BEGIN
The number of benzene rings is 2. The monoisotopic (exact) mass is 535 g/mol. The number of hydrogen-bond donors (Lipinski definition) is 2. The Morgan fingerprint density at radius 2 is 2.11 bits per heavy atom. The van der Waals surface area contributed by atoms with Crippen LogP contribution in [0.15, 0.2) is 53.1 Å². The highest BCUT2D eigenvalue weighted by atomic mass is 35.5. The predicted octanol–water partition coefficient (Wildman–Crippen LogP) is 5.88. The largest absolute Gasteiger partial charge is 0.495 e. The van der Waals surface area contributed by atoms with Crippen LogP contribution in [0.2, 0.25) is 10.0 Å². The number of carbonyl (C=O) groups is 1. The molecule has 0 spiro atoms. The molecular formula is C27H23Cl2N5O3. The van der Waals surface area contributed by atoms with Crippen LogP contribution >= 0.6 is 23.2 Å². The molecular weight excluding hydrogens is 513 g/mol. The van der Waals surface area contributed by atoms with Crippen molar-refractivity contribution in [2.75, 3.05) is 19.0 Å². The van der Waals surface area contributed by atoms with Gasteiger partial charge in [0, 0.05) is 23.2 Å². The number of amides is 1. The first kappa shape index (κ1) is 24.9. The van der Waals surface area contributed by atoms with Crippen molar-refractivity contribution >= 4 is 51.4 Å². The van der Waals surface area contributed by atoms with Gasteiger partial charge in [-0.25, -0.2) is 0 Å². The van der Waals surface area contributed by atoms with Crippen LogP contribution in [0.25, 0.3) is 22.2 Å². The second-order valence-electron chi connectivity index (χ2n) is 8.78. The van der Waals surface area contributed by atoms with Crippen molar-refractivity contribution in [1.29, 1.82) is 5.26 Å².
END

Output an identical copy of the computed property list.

The number of benzene rings is 2. The monoisotopic (exact) mass is 535 g/mol. The number of hydrogen-bond donors (Lipinski definition) is 2. The Morgan fingerprint density at radius 2 is 2.11 bits per heavy atom. The van der Waals surface area contributed by atoms with Crippen LogP contribution in [0.15, 0.2) is 53.1 Å². The highest BCUT2D eigenvalue weighted by atomic mass is 35.5. The predicted octanol–water partition coefficient (Wildman–Crippen LogP) is 5.88. The largest absolute Gasteiger partial charge is 0.495 e. The van der Waals surface area contributed by atoms with Crippen LogP contribution in [0.2, 0.25) is 10.0 Å². The number of carbonyl (C=O) groups is 1. The molecule has 0 spiro atoms. The molecular formula is C27H23Cl2N5O3. The van der Waals surface area contributed by atoms with Crippen LogP contribution >= 0.6 is 23.2 Å². The molecular weight excluding hydrogens is 513 g/mol. The van der Waals surface area contributed by atoms with Crippen molar-refractivity contribution in [2.75, 3.05) is 19.0 Å². The van der Waals surface area contributed by atoms with Gasteiger partial charge in [0, 0.05) is 23.2 Å². The number of amides is 1. The first kappa shape index (κ1) is 24.9. The van der Waals surface area contributed by atoms with Crippen molar-refractivity contribution >= 4 is 51.4 Å². The van der Waals surface area contributed by atoms with Gasteiger partial charge in [-0.25, -0.2) is 0 Å². The van der Waals surface area contributed by atoms with Crippen LogP contribution in [0.25, 0.3) is 22.2 Å². The second-order valence-electron chi connectivity index (χ2n) is 8.78. The van der Waals surface area contributed by atoms with Crippen molar-refractivity contribution in [1.29, 1.82) is 5.26 Å².